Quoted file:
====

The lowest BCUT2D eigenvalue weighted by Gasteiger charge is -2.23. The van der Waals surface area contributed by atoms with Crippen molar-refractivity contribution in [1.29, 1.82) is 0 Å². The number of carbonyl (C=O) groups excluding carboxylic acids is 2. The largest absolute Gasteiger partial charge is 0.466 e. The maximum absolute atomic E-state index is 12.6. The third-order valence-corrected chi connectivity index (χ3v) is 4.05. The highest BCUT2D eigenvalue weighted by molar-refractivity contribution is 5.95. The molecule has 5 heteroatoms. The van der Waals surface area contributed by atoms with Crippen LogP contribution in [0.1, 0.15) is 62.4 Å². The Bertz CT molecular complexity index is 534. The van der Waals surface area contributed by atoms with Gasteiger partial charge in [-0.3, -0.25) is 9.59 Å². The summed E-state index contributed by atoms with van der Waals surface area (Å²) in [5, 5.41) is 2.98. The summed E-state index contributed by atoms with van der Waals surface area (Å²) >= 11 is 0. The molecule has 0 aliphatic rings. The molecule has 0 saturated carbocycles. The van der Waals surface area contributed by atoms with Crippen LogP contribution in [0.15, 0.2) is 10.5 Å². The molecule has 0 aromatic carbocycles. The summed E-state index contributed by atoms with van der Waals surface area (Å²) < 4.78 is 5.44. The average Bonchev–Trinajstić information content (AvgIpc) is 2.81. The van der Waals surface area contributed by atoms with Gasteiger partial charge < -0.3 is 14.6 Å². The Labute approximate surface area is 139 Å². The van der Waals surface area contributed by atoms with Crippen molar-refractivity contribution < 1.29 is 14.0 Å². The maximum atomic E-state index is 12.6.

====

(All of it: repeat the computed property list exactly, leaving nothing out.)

The lowest BCUT2D eigenvalue weighted by Gasteiger charge is -2.23. The van der Waals surface area contributed by atoms with Crippen molar-refractivity contribution in [1.29, 1.82) is 0 Å². The number of carbonyl (C=O) groups excluding carboxylic acids is 2. The largest absolute Gasteiger partial charge is 0.466 e. The maximum absolute atomic E-state index is 12.6. The third-order valence-corrected chi connectivity index (χ3v) is 4.05. The highest BCUT2D eigenvalue weighted by molar-refractivity contribution is 5.95. The molecule has 5 heteroatoms. The van der Waals surface area contributed by atoms with Crippen LogP contribution in [0.1, 0.15) is 62.4 Å². The Bertz CT molecular complexity index is 534. The van der Waals surface area contributed by atoms with Gasteiger partial charge in [-0.3, -0.25) is 9.59 Å². The summed E-state index contributed by atoms with van der Waals surface area (Å²) in [5, 5.41) is 2.98. The summed E-state index contributed by atoms with van der Waals surface area (Å²) >= 11 is 0. The molecule has 0 aliphatic rings. The molecule has 0 saturated carbocycles. The van der Waals surface area contributed by atoms with Crippen LogP contribution in [0.15, 0.2) is 10.5 Å². The molecule has 0 aromatic carbocycles. The summed E-state index contributed by atoms with van der Waals surface area (Å²) < 4.78 is 5.44. The average Bonchev–Trinajstić information content (AvgIpc) is 2.81. The van der Waals surface area contributed by atoms with Gasteiger partial charge < -0.3 is 14.6 Å². The Labute approximate surface area is 139 Å². The van der Waals surface area contributed by atoms with Crippen molar-refractivity contribution < 1.29 is 14.0 Å². The maximum atomic E-state index is 12.6.